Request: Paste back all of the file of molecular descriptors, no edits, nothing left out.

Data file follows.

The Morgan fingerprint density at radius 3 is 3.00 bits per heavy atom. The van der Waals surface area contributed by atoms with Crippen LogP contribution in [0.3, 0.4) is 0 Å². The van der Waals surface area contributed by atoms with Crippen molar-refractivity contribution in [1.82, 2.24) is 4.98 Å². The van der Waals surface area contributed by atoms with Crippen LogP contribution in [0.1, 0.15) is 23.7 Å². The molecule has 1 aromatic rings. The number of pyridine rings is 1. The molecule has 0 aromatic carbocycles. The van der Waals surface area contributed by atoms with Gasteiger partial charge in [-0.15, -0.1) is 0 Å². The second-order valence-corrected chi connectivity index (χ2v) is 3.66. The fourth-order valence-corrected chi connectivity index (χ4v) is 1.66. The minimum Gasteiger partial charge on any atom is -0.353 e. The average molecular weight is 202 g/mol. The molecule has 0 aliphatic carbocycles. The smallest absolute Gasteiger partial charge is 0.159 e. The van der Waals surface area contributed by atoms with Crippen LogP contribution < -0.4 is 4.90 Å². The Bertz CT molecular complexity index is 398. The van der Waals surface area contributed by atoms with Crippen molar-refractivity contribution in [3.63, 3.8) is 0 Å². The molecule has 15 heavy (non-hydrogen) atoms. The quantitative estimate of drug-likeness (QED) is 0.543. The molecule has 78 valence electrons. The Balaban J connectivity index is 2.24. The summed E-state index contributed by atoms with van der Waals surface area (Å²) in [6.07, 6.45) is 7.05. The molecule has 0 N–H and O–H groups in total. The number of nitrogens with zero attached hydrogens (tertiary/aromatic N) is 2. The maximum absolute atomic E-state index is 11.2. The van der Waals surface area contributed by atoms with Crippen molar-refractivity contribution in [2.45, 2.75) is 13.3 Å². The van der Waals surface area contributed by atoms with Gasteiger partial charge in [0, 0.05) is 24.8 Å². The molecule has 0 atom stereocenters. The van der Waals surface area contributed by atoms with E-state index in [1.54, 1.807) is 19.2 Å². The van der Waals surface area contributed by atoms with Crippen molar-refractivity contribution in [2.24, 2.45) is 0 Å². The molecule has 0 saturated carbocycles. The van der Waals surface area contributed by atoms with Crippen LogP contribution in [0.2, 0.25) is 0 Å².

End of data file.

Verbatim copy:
The Morgan fingerprint density at radius 3 is 3.00 bits per heavy atom. The van der Waals surface area contributed by atoms with Crippen LogP contribution in [0.3, 0.4) is 0 Å². The van der Waals surface area contributed by atoms with Crippen molar-refractivity contribution in [1.82, 2.24) is 4.98 Å². The van der Waals surface area contributed by atoms with Crippen LogP contribution in [0.1, 0.15) is 23.7 Å². The molecule has 1 aromatic rings. The number of pyridine rings is 1. The molecule has 0 aromatic carbocycles. The van der Waals surface area contributed by atoms with Gasteiger partial charge in [-0.15, -0.1) is 0 Å². The second-order valence-corrected chi connectivity index (χ2v) is 3.66. The fourth-order valence-corrected chi connectivity index (χ4v) is 1.66. The minimum Gasteiger partial charge on any atom is -0.353 e. The average molecular weight is 202 g/mol. The molecule has 0 aliphatic carbocycles. The smallest absolute Gasteiger partial charge is 0.159 e. The van der Waals surface area contributed by atoms with Crippen LogP contribution < -0.4 is 4.90 Å². The Bertz CT molecular complexity index is 398. The van der Waals surface area contributed by atoms with Crippen molar-refractivity contribution in [3.63, 3.8) is 0 Å². The molecule has 15 heavy (non-hydrogen) atoms. The quantitative estimate of drug-likeness (QED) is 0.543. The molecule has 78 valence electrons. The Balaban J connectivity index is 2.24. The summed E-state index contributed by atoms with van der Waals surface area (Å²) in [6.07, 6.45) is 7.05. The molecule has 0 N–H and O–H groups in total. The number of nitrogens with zero attached hydrogens (tertiary/aromatic N) is 2. The maximum absolute atomic E-state index is 11.2. The van der Waals surface area contributed by atoms with Crippen molar-refractivity contribution in [2.45, 2.75) is 13.3 Å². The van der Waals surface area contributed by atoms with Gasteiger partial charge in [0, 0.05) is 24.8 Å². The molecule has 0 atom stereocenters. The van der Waals surface area contributed by atoms with E-state index in [1.54, 1.807) is 19.2 Å². The van der Waals surface area contributed by atoms with Crippen molar-refractivity contribution in [2.24, 2.45) is 0 Å². The molecule has 0 saturated carbocycles. The van der Waals surface area contributed by atoms with Crippen LogP contribution in [0.2, 0.25) is 0 Å².